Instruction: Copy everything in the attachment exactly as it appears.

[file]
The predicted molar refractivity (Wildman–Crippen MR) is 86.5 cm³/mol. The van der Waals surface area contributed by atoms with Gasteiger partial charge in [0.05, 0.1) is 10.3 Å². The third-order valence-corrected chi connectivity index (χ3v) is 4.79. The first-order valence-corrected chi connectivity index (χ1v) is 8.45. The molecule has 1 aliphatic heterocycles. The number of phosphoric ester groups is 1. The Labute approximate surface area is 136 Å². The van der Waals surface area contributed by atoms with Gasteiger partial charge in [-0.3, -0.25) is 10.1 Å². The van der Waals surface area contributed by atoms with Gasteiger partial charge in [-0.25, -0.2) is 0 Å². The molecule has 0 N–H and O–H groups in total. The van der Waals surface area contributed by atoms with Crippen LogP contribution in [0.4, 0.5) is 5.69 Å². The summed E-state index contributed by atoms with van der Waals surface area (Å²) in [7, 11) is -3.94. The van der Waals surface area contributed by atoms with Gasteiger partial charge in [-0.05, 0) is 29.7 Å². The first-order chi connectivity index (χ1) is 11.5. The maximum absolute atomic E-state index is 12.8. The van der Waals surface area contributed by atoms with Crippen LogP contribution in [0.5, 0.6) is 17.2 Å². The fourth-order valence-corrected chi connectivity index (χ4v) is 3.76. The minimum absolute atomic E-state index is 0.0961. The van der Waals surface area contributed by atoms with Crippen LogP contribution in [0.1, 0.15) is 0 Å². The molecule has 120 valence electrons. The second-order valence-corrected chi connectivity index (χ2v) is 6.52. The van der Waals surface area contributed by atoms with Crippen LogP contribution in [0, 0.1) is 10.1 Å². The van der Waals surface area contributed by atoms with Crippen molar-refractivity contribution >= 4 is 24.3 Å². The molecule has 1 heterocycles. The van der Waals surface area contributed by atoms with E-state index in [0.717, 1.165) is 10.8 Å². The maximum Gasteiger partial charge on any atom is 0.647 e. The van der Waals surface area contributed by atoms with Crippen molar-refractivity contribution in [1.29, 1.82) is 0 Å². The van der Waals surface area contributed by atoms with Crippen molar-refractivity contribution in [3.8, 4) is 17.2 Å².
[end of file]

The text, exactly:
The predicted molar refractivity (Wildman–Crippen MR) is 86.5 cm³/mol. The van der Waals surface area contributed by atoms with Gasteiger partial charge in [0.05, 0.1) is 10.3 Å². The third-order valence-corrected chi connectivity index (χ3v) is 4.79. The first-order valence-corrected chi connectivity index (χ1v) is 8.45. The molecule has 1 aliphatic heterocycles. The number of phosphoric ester groups is 1. The Labute approximate surface area is 136 Å². The van der Waals surface area contributed by atoms with Gasteiger partial charge in [-0.3, -0.25) is 10.1 Å². The van der Waals surface area contributed by atoms with Gasteiger partial charge in [-0.25, -0.2) is 0 Å². The molecule has 0 N–H and O–H groups in total. The van der Waals surface area contributed by atoms with Crippen LogP contribution in [0.4, 0.5) is 5.69 Å². The summed E-state index contributed by atoms with van der Waals surface area (Å²) in [7, 11) is -3.94. The van der Waals surface area contributed by atoms with Gasteiger partial charge in [-0.05, 0) is 29.7 Å². The first-order chi connectivity index (χ1) is 11.5. The maximum absolute atomic E-state index is 12.8. The van der Waals surface area contributed by atoms with Crippen LogP contribution in [0.5, 0.6) is 17.2 Å². The fourth-order valence-corrected chi connectivity index (χ4v) is 3.76. The minimum absolute atomic E-state index is 0.0961. The van der Waals surface area contributed by atoms with Crippen LogP contribution in [0.1, 0.15) is 0 Å². The molecule has 120 valence electrons. The second-order valence-corrected chi connectivity index (χ2v) is 6.52. The van der Waals surface area contributed by atoms with Crippen LogP contribution in [0, 0.1) is 10.1 Å². The van der Waals surface area contributed by atoms with Crippen molar-refractivity contribution >= 4 is 24.3 Å². The molecule has 1 heterocycles. The van der Waals surface area contributed by atoms with E-state index in [0.717, 1.165) is 10.8 Å². The maximum Gasteiger partial charge on any atom is 0.647 e. The van der Waals surface area contributed by atoms with Crippen molar-refractivity contribution in [1.29, 1.82) is 0 Å². The van der Waals surface area contributed by atoms with Crippen molar-refractivity contribution in [3.8, 4) is 17.2 Å².